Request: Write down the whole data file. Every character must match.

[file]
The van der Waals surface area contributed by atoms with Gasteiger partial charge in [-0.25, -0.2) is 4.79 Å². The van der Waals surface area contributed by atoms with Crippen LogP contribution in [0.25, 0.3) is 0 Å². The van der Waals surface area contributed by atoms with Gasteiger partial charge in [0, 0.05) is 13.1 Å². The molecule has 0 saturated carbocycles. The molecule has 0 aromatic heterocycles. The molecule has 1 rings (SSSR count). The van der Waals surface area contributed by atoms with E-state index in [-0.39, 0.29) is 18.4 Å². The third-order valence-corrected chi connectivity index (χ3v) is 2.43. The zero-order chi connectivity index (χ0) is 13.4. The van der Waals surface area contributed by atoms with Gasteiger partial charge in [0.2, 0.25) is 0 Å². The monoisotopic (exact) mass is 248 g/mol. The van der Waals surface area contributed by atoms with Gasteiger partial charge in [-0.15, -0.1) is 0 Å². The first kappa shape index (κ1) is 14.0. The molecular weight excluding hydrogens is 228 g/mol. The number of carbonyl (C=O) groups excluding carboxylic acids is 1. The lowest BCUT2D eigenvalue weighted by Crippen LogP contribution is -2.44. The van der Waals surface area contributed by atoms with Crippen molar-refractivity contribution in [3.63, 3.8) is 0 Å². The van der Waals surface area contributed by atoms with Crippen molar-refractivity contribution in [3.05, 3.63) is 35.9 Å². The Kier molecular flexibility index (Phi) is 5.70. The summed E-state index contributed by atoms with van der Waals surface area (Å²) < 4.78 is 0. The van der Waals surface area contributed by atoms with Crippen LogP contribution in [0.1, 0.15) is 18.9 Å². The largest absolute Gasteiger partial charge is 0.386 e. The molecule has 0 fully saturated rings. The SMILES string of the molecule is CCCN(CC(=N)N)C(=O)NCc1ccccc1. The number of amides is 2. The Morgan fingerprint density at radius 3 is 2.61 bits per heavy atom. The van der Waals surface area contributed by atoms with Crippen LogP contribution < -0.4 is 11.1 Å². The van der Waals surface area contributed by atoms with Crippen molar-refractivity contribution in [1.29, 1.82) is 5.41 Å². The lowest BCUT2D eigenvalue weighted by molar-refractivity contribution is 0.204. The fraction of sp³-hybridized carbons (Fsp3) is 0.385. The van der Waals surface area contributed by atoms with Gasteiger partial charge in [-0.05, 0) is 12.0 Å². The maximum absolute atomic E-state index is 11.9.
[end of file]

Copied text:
The van der Waals surface area contributed by atoms with Gasteiger partial charge in [-0.25, -0.2) is 4.79 Å². The van der Waals surface area contributed by atoms with Crippen LogP contribution in [0.25, 0.3) is 0 Å². The van der Waals surface area contributed by atoms with Gasteiger partial charge in [0, 0.05) is 13.1 Å². The molecule has 0 saturated carbocycles. The molecule has 0 aromatic heterocycles. The molecule has 1 rings (SSSR count). The van der Waals surface area contributed by atoms with E-state index in [-0.39, 0.29) is 18.4 Å². The third-order valence-corrected chi connectivity index (χ3v) is 2.43. The zero-order chi connectivity index (χ0) is 13.4. The van der Waals surface area contributed by atoms with Gasteiger partial charge in [0.2, 0.25) is 0 Å². The monoisotopic (exact) mass is 248 g/mol. The van der Waals surface area contributed by atoms with Gasteiger partial charge in [-0.15, -0.1) is 0 Å². The first kappa shape index (κ1) is 14.0. The molecular weight excluding hydrogens is 228 g/mol. The number of carbonyl (C=O) groups excluding carboxylic acids is 1. The lowest BCUT2D eigenvalue weighted by Crippen LogP contribution is -2.44. The van der Waals surface area contributed by atoms with Crippen molar-refractivity contribution in [3.63, 3.8) is 0 Å². The van der Waals surface area contributed by atoms with Crippen molar-refractivity contribution in [3.05, 3.63) is 35.9 Å². The Kier molecular flexibility index (Phi) is 5.70. The summed E-state index contributed by atoms with van der Waals surface area (Å²) < 4.78 is 0. The van der Waals surface area contributed by atoms with Crippen LogP contribution in [0.1, 0.15) is 18.9 Å². The largest absolute Gasteiger partial charge is 0.386 e. The molecule has 0 fully saturated rings. The SMILES string of the molecule is CCCN(CC(=N)N)C(=O)NCc1ccccc1. The number of amides is 2. The Morgan fingerprint density at radius 3 is 2.61 bits per heavy atom. The van der Waals surface area contributed by atoms with Crippen LogP contribution < -0.4 is 11.1 Å². The van der Waals surface area contributed by atoms with Crippen molar-refractivity contribution in [1.29, 1.82) is 5.41 Å². The lowest BCUT2D eigenvalue weighted by molar-refractivity contribution is 0.204. The fraction of sp³-hybridized carbons (Fsp3) is 0.385. The van der Waals surface area contributed by atoms with Gasteiger partial charge in [-0.05, 0) is 12.0 Å². The maximum absolute atomic E-state index is 11.9.